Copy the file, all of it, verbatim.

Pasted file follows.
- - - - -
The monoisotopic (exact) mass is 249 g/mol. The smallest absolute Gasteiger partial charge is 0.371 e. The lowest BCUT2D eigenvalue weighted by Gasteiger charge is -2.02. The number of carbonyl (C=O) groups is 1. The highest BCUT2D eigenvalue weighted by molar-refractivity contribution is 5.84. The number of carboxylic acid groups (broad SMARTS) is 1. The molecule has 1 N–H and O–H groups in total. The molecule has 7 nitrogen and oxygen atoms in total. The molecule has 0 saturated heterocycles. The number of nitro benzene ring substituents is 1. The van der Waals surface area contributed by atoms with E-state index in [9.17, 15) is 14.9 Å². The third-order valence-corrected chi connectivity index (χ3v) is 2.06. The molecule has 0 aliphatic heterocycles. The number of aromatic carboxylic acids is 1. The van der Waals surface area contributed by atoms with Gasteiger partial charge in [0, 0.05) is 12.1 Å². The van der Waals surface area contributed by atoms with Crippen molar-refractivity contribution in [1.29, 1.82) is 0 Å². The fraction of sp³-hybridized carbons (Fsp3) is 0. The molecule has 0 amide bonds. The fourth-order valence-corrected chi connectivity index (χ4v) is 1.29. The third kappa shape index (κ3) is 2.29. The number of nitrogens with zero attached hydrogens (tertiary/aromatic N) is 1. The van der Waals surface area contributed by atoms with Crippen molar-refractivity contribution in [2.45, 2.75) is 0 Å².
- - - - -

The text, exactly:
The monoisotopic (exact) mass is 249 g/mol. The smallest absolute Gasteiger partial charge is 0.371 e. The lowest BCUT2D eigenvalue weighted by Gasteiger charge is -2.02. The number of carbonyl (C=O) groups is 1. The highest BCUT2D eigenvalue weighted by molar-refractivity contribution is 5.84. The number of carboxylic acid groups (broad SMARTS) is 1. The molecule has 1 N–H and O–H groups in total. The molecule has 7 nitrogen and oxygen atoms in total. The molecule has 0 saturated heterocycles. The number of nitro benzene ring substituents is 1. The van der Waals surface area contributed by atoms with E-state index in [9.17, 15) is 14.9 Å². The third-order valence-corrected chi connectivity index (χ3v) is 2.06. The molecule has 0 aliphatic heterocycles. The number of aromatic carboxylic acids is 1. The van der Waals surface area contributed by atoms with Gasteiger partial charge in [0, 0.05) is 12.1 Å². The van der Waals surface area contributed by atoms with Crippen molar-refractivity contribution in [1.29, 1.82) is 0 Å². The fraction of sp³-hybridized carbons (Fsp3) is 0. The molecule has 0 amide bonds. The fourth-order valence-corrected chi connectivity index (χ4v) is 1.29. The third kappa shape index (κ3) is 2.29. The number of nitrogens with zero attached hydrogens (tertiary/aromatic N) is 1. The van der Waals surface area contributed by atoms with Crippen molar-refractivity contribution in [2.45, 2.75) is 0 Å².